“These groupings of papyrus were called a “codex” (plural: “codices”). The oldest copies of the New Testament known to exist today are: The Codex Alexandrius and the Codex Sinaiticus in the British Museum Library in London, and the Codex Vaticanus in the Vatican. They date back to approximately the 300’s AD. In 315 AD, Athenasius, the Bishop of Alexandria, identified the 27 Books which we recognize today as the canon of New Testament scripture.

    In 382 AD, the early church father Jerome translated the New Testament from its original Greek into Latin. This translation became known as the “Latin Vulgate”, (“Vulgate” meaning “vulgar” or “common”). He put a note next to the Apocrypha Books, stating that he did not know whether or not they were inspired scripture, or just Jewish historical writings which accompanied the Old Testament.

    The Apocrypha was kept as part of virtually every Bible scribed or printed from these early days until just 120 years ago, in the mid-1880’s, when it was removed from Protestant Bibles. Up until the 1880’s, however, every Christian… Protestant or otherwise… embraced the Apocrypha as part of the Bible, though debate continued as to whether or not the Apocrypha was inspired. There is no truth to the popular myth that there is something “Roman Catholic” about the Apocrypha, which stemmed from the fact that the Roman Catholics kept 12 of the 14 Apocrypha Books in their Bible, as the Protestants removed all of them. No real justification was ever given for the removal of these ancient Jewish writings from before the time of Christ, which had remained untouched and part of every Bible for nearly two thousand years.

    By 500 AD the Bible had been translated into over 500 languages. Just one century later, by 600 AD, it has been restricted to only one language: the Latin Vulgate! The only organized and recognized church at that time in history was the Catholic Church of Rome, and they refused to allow the scripture to be available in any language other than Latin. Those in possession of non-Latin scriptures would be executed! This was because only the priests were educated to understand Latin, and this gave the church ultimate power… a power to rule without question… a power to deceive… a power to extort money from the masses. Nobody could question their “Biblical” teachings, because few people other than priests could read Latin. The church capitalized on this forced-ignorance through the 1,000 year period from 400 AD to 1,400 AD knows as the “Dark and Middle Ages”.”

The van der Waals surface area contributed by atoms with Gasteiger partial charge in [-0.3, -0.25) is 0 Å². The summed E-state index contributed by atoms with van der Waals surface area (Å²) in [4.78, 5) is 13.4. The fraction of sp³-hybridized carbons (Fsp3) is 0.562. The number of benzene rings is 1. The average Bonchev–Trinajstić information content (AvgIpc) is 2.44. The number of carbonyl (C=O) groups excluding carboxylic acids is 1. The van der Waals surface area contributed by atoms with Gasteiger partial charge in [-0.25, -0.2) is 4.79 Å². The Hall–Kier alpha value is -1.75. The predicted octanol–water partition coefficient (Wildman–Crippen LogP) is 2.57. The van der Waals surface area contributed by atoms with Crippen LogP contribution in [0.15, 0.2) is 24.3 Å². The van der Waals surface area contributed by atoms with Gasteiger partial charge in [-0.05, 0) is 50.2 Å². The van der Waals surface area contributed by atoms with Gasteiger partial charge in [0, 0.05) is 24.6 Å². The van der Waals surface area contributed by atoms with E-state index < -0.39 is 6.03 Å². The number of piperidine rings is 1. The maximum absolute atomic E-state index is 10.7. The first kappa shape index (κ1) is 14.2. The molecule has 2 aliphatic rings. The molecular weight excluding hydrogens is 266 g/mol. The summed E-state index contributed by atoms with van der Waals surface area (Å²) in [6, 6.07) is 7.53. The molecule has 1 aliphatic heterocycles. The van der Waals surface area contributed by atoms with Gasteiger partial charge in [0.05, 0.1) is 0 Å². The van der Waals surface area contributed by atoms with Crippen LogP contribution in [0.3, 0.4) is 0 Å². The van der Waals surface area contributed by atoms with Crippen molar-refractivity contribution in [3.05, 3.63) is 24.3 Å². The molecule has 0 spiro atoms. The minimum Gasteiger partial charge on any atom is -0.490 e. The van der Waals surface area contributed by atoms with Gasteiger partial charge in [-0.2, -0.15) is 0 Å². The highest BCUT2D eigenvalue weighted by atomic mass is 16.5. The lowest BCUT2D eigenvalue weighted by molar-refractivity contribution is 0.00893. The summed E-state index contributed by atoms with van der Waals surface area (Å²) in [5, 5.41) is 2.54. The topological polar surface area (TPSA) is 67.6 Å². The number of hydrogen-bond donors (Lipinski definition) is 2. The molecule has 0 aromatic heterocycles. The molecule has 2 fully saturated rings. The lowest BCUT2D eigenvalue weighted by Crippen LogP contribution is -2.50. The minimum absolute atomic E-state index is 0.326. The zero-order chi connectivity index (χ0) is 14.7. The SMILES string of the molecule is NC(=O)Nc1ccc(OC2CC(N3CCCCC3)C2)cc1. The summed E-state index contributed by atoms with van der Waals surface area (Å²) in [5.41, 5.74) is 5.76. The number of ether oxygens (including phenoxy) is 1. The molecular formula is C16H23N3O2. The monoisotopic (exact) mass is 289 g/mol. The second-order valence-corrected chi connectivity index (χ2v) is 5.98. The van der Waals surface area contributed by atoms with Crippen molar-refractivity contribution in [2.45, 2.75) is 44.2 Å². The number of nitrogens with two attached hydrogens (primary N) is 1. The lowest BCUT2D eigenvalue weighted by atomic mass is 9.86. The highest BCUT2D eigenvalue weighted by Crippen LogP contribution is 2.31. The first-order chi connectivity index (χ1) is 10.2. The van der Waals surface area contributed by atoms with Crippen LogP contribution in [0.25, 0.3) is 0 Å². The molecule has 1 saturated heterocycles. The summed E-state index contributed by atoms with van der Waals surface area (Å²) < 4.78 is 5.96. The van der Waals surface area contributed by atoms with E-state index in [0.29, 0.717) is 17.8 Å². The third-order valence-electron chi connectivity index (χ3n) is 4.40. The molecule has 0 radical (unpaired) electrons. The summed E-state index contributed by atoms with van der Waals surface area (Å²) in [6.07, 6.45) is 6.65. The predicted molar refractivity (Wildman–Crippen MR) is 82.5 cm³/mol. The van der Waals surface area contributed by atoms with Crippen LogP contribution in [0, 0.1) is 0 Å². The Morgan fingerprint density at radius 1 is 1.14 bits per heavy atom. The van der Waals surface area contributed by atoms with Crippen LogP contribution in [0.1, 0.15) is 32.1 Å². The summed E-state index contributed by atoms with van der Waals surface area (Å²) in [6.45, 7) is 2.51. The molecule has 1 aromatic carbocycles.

In our sermon today the Pastor said that during the Roman Catholic reign of the Middle Ages the Priest would teach only in Latin and would not face the people, but would have his back to the people and face the alter reading and speaking in Latin which nobody could understand. Have you heard of this?

    If the Pope claims to be the Vicar of Christ, and truly removed the Bible from the vulgar language of the people, this means he really totally removed the true Vicar of Christ speaking in the Scriptures from the people. This says to me that the Pope TOTALLY REMOVED from the Christian Church the Vicar of Christ speaking in the Scriptures, and replaced it with himself claiming he was the Vicar of Christ.

    I really wonder if the dates when the Scriptures were totally converted in the Roman Churches to ONLY Latin which many could understand, if it was at this point (or near this time) that the Papacy declared HE WAS THE VICAR OF CHRIST.

    It would make perfect biblical and historical sense if by removing the true Vicar of Christ from the churches and claiming that now the Vicar of Christ was the Pope, that during the middle ages the people fell into utter ignorance and total blindness thanks to the Anti-Christ of Scriptures.

    I’m not sure where you are taking this going forward, but I do think there is merit to following this Scripture translation by Jerome, and what Rome did with this as their “sole source” of Latin text to silence the true Vicar of Christ from the people.

  14. Walt, I know from my study, it is true that the Priest turned his back to the people during mass. The people were far removed from not only the scriptures, but from the altar and the Priest. The historian Dabenet called the mass the grand opera of the poor. Wycliff was hunted down for the crime of translating the bible unto english. And when Mary took over in England, immediately all bibles were confiscated. So if your point is thru the middle ages the Vicar of Christ the Spirit and the word were held back from the people so the pope and his religion could make laws outside of scripture, i say its clear this is the case. Just my opinion from my study. K

  15. Kevin, Tim wrote:

    “When “pope” Victor attempted to force all churches to obey his mandate on the date of Passover, Polycrates, bishop of Ephesus, told Victor that his opinions carried no weight outside of Rome.”

    Do you know anything about this statement that Victor attempted to force all churches to “obey his mandate on the date of the Passover”? I’ve never heard of this issue before now reading it in Wikipedia.